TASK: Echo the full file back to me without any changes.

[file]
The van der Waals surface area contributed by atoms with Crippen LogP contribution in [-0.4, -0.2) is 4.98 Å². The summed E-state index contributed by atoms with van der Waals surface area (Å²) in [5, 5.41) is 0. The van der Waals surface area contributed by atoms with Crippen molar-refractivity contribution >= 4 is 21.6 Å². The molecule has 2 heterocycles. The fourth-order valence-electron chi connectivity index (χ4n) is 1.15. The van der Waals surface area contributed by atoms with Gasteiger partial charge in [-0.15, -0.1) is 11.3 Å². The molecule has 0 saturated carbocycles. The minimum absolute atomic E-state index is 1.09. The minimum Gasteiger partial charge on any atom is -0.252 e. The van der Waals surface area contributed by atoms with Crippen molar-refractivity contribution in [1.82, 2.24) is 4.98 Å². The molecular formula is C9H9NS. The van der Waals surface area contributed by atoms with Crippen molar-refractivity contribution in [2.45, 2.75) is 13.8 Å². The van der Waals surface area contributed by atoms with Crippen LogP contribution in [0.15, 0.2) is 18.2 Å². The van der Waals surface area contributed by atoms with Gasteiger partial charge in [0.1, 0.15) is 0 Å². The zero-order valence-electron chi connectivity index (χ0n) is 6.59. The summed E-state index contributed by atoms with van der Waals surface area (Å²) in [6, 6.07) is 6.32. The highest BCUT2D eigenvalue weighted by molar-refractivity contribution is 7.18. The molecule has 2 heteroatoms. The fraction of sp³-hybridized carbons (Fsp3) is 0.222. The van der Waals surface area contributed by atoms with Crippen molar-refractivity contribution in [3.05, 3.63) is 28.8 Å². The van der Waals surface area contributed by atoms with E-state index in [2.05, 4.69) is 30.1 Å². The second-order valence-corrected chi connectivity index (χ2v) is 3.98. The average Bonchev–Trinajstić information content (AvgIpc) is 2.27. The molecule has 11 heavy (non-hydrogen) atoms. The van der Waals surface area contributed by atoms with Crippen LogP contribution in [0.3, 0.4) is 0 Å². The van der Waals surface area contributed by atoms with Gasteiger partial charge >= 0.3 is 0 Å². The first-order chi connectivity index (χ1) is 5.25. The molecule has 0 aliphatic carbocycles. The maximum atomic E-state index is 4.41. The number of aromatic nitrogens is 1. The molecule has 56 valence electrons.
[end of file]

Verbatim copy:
The van der Waals surface area contributed by atoms with Crippen LogP contribution in [-0.4, -0.2) is 4.98 Å². The summed E-state index contributed by atoms with van der Waals surface area (Å²) in [5, 5.41) is 0. The van der Waals surface area contributed by atoms with Crippen molar-refractivity contribution >= 4 is 21.6 Å². The molecule has 2 heterocycles. The fourth-order valence-electron chi connectivity index (χ4n) is 1.15. The van der Waals surface area contributed by atoms with Gasteiger partial charge in [-0.15, -0.1) is 11.3 Å². The molecule has 0 saturated carbocycles. The minimum absolute atomic E-state index is 1.09. The minimum Gasteiger partial charge on any atom is -0.252 e. The van der Waals surface area contributed by atoms with Crippen molar-refractivity contribution in [1.82, 2.24) is 4.98 Å². The molecular formula is C9H9NS. The van der Waals surface area contributed by atoms with Crippen molar-refractivity contribution in [2.45, 2.75) is 13.8 Å². The van der Waals surface area contributed by atoms with Crippen LogP contribution in [0.15, 0.2) is 18.2 Å². The van der Waals surface area contributed by atoms with Gasteiger partial charge in [0.1, 0.15) is 0 Å². The zero-order valence-electron chi connectivity index (χ0n) is 6.59. The summed E-state index contributed by atoms with van der Waals surface area (Å²) in [6, 6.07) is 6.32. The highest BCUT2D eigenvalue weighted by molar-refractivity contribution is 7.18. The molecule has 2 heteroatoms. The fraction of sp³-hybridized carbons (Fsp3) is 0.222. The van der Waals surface area contributed by atoms with Crippen molar-refractivity contribution in [3.05, 3.63) is 28.8 Å². The van der Waals surface area contributed by atoms with E-state index in [2.05, 4.69) is 30.1 Å². The second-order valence-corrected chi connectivity index (χ2v) is 3.98. The average Bonchev–Trinajstić information content (AvgIpc) is 2.27. The molecule has 11 heavy (non-hydrogen) atoms. The van der Waals surface area contributed by atoms with Crippen LogP contribution in [0.3, 0.4) is 0 Å². The van der Waals surface area contributed by atoms with Gasteiger partial charge >= 0.3 is 0 Å². The first-order chi connectivity index (χ1) is 5.25. The molecule has 0 aliphatic carbocycles. The maximum atomic E-state index is 4.41. The number of aromatic nitrogens is 1. The molecule has 56 valence electrons.